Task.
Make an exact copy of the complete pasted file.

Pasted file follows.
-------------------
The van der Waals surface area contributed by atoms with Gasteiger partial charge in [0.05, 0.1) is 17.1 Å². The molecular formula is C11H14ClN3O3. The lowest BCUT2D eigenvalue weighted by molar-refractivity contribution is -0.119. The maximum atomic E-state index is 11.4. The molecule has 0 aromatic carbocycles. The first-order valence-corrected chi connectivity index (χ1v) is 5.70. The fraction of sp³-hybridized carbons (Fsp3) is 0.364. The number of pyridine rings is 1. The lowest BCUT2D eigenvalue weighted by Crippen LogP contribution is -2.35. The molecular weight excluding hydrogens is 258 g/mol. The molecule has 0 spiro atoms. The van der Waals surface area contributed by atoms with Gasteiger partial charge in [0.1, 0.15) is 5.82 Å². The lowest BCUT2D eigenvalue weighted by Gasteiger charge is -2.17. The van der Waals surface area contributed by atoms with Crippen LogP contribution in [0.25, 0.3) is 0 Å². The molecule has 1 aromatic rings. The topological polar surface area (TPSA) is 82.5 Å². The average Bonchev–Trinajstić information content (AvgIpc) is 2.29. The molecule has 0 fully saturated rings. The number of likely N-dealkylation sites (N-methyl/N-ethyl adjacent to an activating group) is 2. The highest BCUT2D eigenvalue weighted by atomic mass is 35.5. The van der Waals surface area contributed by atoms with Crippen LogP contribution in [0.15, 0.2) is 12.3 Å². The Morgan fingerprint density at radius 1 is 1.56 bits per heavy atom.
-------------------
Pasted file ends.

The van der Waals surface area contributed by atoms with Gasteiger partial charge in [0.05, 0.1) is 17.1 Å². The molecular formula is C11H14ClN3O3. The lowest BCUT2D eigenvalue weighted by molar-refractivity contribution is -0.119. The maximum atomic E-state index is 11.4. The molecule has 0 aromatic carbocycles. The first-order valence-corrected chi connectivity index (χ1v) is 5.70. The fraction of sp³-hybridized carbons (Fsp3) is 0.364. The number of pyridine rings is 1. The lowest BCUT2D eigenvalue weighted by Crippen LogP contribution is -2.35. The molecular weight excluding hydrogens is 258 g/mol. The molecule has 0 spiro atoms. The van der Waals surface area contributed by atoms with Gasteiger partial charge in [0.1, 0.15) is 5.82 Å². The lowest BCUT2D eigenvalue weighted by Gasteiger charge is -2.17. The van der Waals surface area contributed by atoms with Crippen LogP contribution in [0.25, 0.3) is 0 Å². The molecule has 1 aromatic rings. The topological polar surface area (TPSA) is 82.5 Å². The average Bonchev–Trinajstić information content (AvgIpc) is 2.29. The molecule has 0 fully saturated rings. The number of likely N-dealkylation sites (N-methyl/N-ethyl adjacent to an activating group) is 2. The highest BCUT2D eigenvalue weighted by atomic mass is 35.5. The van der Waals surface area contributed by atoms with Crippen LogP contribution in [0.15, 0.2) is 12.3 Å². The Morgan fingerprint density at radius 1 is 1.56 bits per heavy atom.